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ASIA EDITMast-SIDELINES 0627 LO_Layout 1 6/20/11 12:31 PM Page 6 Editor Tim W.

Ferguson Editorial Director Karl Shmavonian Art Director Charles Brucaliere Senior Editor John Koppisch Wealth Lists Editor Luisa Kroll Photo Editor Michele Hadlow Editorial Bureaus Beijing Gady Epstein Hong Kong Robert Olsen Shanghai Russell Flannery, Maggie Chen India Editor Naazneen Karmali Contributing Editors Bangkok Suzanne Nam Chennai Anuradha Raghunathan Jakarta Justin Doebele Kuala Lumpur Noelle Lim Perth Tim Treadgold Taipei Joyce Huang Vietnam Lan Anh Nguyen New York Lydia Forbes Columnists Carl Delfeld, Ken Fisher, A. Gary Shilling Production Manager Joanna Mikolajczuk Editor-in-Chief Steve Forbes Chief Product Officer Lewis D Vorkin Managing Editors Tom Post, Bruce Upbin Vice President and Investing Editor Matt Schifrin Executive Editors Dan Bigman, Quentin Hardy, Brett Nelson, Michael Noer, Janet Novack, Michael K. Ozanian, Larry Reibstein, Eric Savitz Art and Design Director Robert Mansfield Digital Andrea Spiegel, New Product Development Coates Bateman, Executive Producer

Editorial Counsel Kai Falkenberg Department Heads Frederick E. Allen, Mark Decker, John Dobosz, Kerry A. Dolan, Parker Gowan, Deborah Markson-Katz, Parmy Olson FOUNDED IN 1917 B.C. Forbes, Editor-in-Chief (1917 1954) Malcolm S. Forbes, Editor-in-Chief (1954 1990) James W. Michaels, Editor (1961 1999) Bill Baldwin, Editor (1999 2010) 6 FORBES ASIA JULY 2011

FORBES ASIA SIDELINES Talk About Imbalances I I n a spring swing through Shanghai, Beijing and Southeast Asia, I kept looking for the pillars to sustain the global economy, even as the U.S., Europe and Japan must struggle a good while longer. Much as the independent strength and potential in a country like Indonesia can be encouraging, my quest for now kept leading me back to China. Many fortunes rest on the Chinese being able to maintain the Magic 8, the 8% GDP growth rate widely thought to be the baseline for ongoing prosperity there. This is a tall order as the central government endeavors to tamp down price inflation and runaway real estate markets in major cities. Global economists have spent much ink and airtime in recent years decrying the world s imbalances, by which they primarily mean the U.S. (borrow too much, save too little) and a few other developed nations . A corollary is that Chi na has abetted this indulgence by buying up America s bonds with its massive savings leashing the yuan to help exports. Trade flows, as a result, get out of whack. None of that has changed in fact, the latest evidence is that China is again mopping up Treasury notes but what s coming into clearer focus is that the Chinese have their own internal imbalances that are no less difficult to correct. Although part of China s growth has been fueled by foreign direct investment; it is internal capital that has driven a surge in property, infrastructure and p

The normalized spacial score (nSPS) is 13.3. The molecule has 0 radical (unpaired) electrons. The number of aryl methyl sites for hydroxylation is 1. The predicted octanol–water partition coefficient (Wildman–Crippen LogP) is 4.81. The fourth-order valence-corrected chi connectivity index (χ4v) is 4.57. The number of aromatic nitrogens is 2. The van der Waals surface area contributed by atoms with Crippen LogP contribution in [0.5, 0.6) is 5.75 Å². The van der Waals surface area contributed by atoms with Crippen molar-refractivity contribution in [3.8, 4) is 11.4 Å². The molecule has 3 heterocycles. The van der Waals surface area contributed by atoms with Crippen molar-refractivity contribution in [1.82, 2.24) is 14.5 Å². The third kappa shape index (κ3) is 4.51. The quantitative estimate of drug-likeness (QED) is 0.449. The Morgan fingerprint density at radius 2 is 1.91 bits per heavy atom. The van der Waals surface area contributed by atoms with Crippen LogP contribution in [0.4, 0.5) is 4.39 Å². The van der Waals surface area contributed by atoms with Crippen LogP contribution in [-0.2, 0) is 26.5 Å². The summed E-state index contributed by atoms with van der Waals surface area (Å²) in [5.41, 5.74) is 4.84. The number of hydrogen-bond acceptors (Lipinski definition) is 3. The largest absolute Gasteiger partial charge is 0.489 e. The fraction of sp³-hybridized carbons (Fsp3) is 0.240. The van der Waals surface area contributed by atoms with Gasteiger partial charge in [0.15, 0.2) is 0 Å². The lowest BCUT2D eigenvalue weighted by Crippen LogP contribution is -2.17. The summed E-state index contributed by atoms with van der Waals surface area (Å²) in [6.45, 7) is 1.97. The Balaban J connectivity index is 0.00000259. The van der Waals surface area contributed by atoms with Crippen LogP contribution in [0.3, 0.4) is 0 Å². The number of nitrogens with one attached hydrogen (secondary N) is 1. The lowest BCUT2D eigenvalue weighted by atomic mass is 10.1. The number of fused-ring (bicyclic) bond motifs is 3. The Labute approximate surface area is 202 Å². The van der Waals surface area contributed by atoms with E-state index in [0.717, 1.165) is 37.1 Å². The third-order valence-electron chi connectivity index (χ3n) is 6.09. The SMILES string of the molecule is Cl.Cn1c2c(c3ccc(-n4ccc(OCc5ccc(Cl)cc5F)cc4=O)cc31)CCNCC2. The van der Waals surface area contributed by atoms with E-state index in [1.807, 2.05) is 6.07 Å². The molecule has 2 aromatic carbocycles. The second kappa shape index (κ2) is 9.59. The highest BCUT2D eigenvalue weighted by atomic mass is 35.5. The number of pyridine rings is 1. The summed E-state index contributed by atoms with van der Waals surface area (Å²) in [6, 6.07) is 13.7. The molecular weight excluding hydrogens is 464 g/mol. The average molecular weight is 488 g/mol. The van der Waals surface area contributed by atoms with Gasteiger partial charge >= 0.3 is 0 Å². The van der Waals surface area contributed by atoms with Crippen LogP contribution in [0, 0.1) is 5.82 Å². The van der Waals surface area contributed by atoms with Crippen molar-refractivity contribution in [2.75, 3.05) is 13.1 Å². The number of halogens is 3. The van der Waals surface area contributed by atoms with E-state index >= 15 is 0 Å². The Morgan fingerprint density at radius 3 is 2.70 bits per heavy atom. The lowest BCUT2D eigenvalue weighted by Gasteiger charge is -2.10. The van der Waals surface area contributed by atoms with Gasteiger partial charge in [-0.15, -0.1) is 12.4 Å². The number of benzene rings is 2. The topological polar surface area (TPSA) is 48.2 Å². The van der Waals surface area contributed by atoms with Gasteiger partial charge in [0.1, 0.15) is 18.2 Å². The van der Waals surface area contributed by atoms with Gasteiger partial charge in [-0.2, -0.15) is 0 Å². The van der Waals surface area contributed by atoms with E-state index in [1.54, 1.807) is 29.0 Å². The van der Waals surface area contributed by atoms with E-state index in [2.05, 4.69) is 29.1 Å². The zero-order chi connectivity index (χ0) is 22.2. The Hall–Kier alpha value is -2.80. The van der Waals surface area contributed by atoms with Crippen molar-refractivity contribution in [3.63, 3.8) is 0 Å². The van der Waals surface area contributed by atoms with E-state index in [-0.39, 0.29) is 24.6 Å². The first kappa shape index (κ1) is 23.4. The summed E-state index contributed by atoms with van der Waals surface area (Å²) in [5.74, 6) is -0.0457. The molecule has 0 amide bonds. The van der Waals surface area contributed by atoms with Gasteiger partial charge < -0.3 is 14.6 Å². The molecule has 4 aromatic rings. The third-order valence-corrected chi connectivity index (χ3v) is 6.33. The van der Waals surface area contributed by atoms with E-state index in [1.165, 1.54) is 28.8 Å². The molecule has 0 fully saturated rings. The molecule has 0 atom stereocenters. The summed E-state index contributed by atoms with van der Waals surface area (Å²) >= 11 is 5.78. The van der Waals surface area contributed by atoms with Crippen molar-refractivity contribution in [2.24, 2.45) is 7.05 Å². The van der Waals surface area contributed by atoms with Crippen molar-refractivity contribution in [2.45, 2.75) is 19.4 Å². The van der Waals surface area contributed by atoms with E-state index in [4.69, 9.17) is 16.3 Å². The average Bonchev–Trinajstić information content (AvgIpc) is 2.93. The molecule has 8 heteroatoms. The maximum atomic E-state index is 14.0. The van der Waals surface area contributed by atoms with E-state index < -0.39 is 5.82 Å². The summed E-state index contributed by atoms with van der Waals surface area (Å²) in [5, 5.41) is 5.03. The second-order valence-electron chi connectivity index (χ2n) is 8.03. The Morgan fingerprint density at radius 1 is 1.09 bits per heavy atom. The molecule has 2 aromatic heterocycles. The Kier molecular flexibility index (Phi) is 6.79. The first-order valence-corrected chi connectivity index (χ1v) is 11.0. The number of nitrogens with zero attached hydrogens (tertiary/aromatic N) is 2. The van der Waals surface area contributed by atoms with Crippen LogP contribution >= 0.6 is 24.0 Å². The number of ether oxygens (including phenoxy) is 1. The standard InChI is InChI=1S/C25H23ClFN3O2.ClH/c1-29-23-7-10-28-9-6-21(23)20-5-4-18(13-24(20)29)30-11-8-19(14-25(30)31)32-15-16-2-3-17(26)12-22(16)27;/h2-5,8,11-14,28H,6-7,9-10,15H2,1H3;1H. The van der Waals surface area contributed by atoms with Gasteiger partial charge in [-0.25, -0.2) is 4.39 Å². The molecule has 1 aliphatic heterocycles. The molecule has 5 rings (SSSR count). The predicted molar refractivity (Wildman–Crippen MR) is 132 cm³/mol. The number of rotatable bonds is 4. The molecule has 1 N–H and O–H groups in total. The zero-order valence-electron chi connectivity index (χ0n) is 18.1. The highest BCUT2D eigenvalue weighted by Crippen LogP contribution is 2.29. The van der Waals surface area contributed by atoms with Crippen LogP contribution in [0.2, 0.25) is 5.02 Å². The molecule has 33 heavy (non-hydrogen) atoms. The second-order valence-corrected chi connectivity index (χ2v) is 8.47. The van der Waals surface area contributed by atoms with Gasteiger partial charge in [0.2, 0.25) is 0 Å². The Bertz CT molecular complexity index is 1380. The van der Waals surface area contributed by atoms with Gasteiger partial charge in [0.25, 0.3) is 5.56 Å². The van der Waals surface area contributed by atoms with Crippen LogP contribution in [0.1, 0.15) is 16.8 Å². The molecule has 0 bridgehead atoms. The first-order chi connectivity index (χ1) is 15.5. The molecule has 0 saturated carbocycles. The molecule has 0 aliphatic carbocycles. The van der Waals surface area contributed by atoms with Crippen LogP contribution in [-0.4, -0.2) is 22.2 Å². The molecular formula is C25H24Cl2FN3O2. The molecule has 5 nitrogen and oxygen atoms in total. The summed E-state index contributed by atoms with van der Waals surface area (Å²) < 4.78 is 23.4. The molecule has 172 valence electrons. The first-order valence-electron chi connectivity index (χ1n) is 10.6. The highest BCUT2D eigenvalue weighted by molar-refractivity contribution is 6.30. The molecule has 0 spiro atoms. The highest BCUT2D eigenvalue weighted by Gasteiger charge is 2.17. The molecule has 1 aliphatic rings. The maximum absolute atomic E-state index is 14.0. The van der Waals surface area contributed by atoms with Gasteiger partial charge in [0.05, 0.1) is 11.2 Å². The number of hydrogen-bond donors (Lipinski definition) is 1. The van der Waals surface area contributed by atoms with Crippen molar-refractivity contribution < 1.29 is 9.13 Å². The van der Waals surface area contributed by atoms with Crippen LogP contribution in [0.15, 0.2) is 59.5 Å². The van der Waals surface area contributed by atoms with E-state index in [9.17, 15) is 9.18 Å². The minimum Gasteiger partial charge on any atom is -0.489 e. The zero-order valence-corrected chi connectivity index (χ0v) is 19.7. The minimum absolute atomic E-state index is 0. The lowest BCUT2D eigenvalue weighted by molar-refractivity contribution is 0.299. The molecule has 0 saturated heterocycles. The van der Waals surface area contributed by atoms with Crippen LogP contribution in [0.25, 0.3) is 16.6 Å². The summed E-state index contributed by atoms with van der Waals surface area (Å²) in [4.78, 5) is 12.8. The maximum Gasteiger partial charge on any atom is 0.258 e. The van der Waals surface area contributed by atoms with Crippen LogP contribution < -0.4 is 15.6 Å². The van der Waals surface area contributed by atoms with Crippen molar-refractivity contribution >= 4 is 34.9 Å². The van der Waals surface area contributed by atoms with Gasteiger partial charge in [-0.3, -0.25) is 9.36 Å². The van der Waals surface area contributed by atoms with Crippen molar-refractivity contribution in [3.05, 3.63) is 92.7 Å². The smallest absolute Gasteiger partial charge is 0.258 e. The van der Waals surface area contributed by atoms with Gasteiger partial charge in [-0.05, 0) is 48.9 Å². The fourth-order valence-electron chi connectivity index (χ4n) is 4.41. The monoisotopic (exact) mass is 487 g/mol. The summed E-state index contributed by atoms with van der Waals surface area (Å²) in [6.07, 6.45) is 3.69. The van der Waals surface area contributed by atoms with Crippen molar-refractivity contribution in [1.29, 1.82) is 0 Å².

lant capacity. The money comes partly through formal credit from state banks that gets washed through other state-owned enterprises but also from informal channel s that seem to be out of Beijing s control. The rebalancing trick is to get a big share of this buying power into private hands, who will then consume inside China. Instead, such wealth, if it does stay at home, is being parked in whateve r assets might bring a speculative return or a currency hedge against a falling U.S. doll ar. And incomes are showing widening gaps. Result: choked development of the real economy but spurts of activity (and prices) in key sectors such as housing. This unsettled situation, not unique to China but coming on top of years of arrogance and corruption by insiders of the Communist system, is playing out in various Chinese street dramas. These mini-uprisings, in turn, keep the nation s rulers on edge as they look to a reshuffling of their own ranks next year at the 18th party congress. Their reflex is to control when, economically, they ought to let go in order for fundamental change to occur. That s a simple overview of why, even as the region and the world look to China, its 8% growth is looking increasingly magical, and by that I mean unreal. Tim FergusonEditor, FORBES ASIA globaleditor@forbes.com Magic trick: China grows to the sky. ALESSANDRO RIZZI/GETTY IMAGES